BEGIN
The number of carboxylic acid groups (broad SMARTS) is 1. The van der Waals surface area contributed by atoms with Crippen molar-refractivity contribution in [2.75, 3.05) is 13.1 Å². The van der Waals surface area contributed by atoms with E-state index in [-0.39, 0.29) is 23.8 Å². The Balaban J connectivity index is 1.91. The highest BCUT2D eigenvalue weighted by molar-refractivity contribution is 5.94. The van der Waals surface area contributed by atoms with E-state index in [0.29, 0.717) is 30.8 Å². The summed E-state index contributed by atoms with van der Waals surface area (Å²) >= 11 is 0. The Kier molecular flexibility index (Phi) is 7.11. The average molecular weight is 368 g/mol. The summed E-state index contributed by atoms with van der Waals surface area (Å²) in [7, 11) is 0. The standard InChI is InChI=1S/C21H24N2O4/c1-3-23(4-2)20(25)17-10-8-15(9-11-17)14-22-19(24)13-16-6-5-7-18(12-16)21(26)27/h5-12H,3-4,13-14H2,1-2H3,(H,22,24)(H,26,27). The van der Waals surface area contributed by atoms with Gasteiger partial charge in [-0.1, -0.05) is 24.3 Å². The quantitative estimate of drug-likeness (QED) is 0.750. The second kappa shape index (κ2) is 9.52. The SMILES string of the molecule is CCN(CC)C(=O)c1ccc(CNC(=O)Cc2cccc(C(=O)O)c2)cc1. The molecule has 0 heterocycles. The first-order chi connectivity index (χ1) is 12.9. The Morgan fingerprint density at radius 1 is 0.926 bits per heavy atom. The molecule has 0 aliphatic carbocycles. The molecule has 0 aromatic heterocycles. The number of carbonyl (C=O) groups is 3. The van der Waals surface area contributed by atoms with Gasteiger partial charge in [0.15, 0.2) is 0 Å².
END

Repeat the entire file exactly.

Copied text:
The number of carboxylic acid groups (broad SMARTS) is 1. The van der Waals surface area contributed by atoms with Crippen molar-refractivity contribution in [2.75, 3.05) is 13.1 Å². The van der Waals surface area contributed by atoms with E-state index in [-0.39, 0.29) is 23.8 Å². The Balaban J connectivity index is 1.91. The highest BCUT2D eigenvalue weighted by molar-refractivity contribution is 5.94. The van der Waals surface area contributed by atoms with E-state index in [0.29, 0.717) is 30.8 Å². The summed E-state index contributed by atoms with van der Waals surface area (Å²) >= 11 is 0. The Kier molecular flexibility index (Phi) is 7.11. The average molecular weight is 368 g/mol. The summed E-state index contributed by atoms with van der Waals surface area (Å²) in [7, 11) is 0. The standard InChI is InChI=1S/C21H24N2O4/c1-3-23(4-2)20(25)17-10-8-15(9-11-17)14-22-19(24)13-16-6-5-7-18(12-16)21(26)27/h5-12H,3-4,13-14H2,1-2H3,(H,22,24)(H,26,27). The van der Waals surface area contributed by atoms with Gasteiger partial charge in [-0.1, -0.05) is 24.3 Å². The quantitative estimate of drug-likeness (QED) is 0.750. The second kappa shape index (κ2) is 9.52. The SMILES string of the molecule is CCN(CC)C(=O)c1ccc(CNC(=O)Cc2cccc(C(=O)O)c2)cc1. The molecule has 0 heterocycles. The first-order chi connectivity index (χ1) is 12.9. The Morgan fingerprint density at radius 1 is 0.926 bits per heavy atom. The molecule has 0 aliphatic carbocycles. The molecule has 0 aromatic heterocycles. The number of carbonyl (C=O) groups is 3. The van der Waals surface area contributed by atoms with Gasteiger partial charge in [0.15, 0.2) is 0 Å².